Friday, November 10, 2017

Jesse James

Jesse Woodson James (September 5, 1847 – April 3, 1882) was an American outlaw, gang leader, bank robber, train robber, and murderer from the state of Missouri and the most famous member of the James-Younger Gang.

Already a celebrity when he was alive, he became a legendary figure of the Wild West after his death.

After the war Jessie and his brother Frank James became outlaws and established a gang that included Jessie James, Bob Younger, Cole Younger, James Younger, Bill Chadwell, Clell Miller and Charlie Pitts.
On 13th February, 1866, the gang robbed a bank at Liberty, Missouri. Over the next few years the brothers took part in twelve bank robberies, seven train robberies, four stage-coach robberies and various other crimes.

At least eleven citizens were killed by the gang. As well as their home state of Missouri they were also active in West Virginia, Alabama, Arkansas, Iowa, Kansas and Minnesota.

William Stiles, alias Bill Chadwell, taken after his death. Shot directly through the heart by A. R. Manning during street fight, September 7, 1876
On September 7, 1876, the James-Younger gang attempted a raid on the First National Bank of Northfield, Minnesota. After this robbery and a manhunt, only Frank and Jesse James were left alive and uncaptured.

With his gang nearly annihilated, James trusted only the Ford brothers, Charley and Robert. On April 3, 1882, the Fords and James prepared to depart for another robbery. They went in and out of the house to ready the horses. As it was an unusually hot day, James removed his coat, then declared that he should remove his firearms as well, lest he look suspicious. Noticing a dusty picture on the wall, he stood on a chair to clean it. Bob Ford shot James in the back of the head.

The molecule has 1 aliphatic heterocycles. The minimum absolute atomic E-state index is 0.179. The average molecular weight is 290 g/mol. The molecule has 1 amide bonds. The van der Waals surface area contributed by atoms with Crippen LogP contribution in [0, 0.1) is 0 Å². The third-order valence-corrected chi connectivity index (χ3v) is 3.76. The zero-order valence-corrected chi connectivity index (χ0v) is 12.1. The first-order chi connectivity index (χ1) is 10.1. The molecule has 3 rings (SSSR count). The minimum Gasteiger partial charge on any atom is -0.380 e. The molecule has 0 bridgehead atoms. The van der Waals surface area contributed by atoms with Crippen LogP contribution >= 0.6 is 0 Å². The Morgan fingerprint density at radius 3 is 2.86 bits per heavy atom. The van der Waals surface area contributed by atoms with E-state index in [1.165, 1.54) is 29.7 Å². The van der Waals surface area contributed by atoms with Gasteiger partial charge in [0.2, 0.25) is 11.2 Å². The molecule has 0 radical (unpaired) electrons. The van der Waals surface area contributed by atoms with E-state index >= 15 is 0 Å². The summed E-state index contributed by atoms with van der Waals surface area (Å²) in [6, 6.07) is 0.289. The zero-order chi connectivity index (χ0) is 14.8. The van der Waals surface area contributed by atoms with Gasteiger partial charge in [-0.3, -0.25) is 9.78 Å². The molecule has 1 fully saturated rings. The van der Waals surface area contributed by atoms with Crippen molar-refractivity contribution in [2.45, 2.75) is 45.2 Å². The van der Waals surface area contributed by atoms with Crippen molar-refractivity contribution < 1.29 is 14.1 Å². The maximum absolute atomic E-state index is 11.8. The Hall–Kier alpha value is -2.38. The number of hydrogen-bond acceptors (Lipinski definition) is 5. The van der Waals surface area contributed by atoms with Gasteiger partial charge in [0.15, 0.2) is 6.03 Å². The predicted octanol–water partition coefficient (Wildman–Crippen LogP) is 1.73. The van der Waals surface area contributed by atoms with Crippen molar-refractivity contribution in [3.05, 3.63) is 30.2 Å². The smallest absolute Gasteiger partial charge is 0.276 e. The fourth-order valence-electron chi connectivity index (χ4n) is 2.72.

The murder of Jesse James became a national sensation. The Fords made no attempt to hide their role. Indeed, Bob Ford wired the governor to claim his reward.

Crowds pressed into the little house in St. Joseph to see the dead bandit, even while the Ford brothers surrendered to the authorities but they were dismayed to find that they were charged with first degree murder. In the course of a single day, the Ford brothers were indicted, pleaded guilty, were sentenced to death by hanging, and two hours later were granted a full pardon by Governor Crittenden.
Bob Ford operated a tent saloon in Creede, Colorado. On June 8, 1892, a man named Edward O'Kelley, went to Creede, loaded a double barrel shotgun, entered Ford's saloon and said "Hello, Bob" before shooting Bob Ford in the throat, killing him instantly.

O'Kelley was sentenced to life in prison. O'Kelley's sentence was subsequently commuted because of a 7,000 signature petition in favor of his release. The governor pardoned him on October 3, 1902.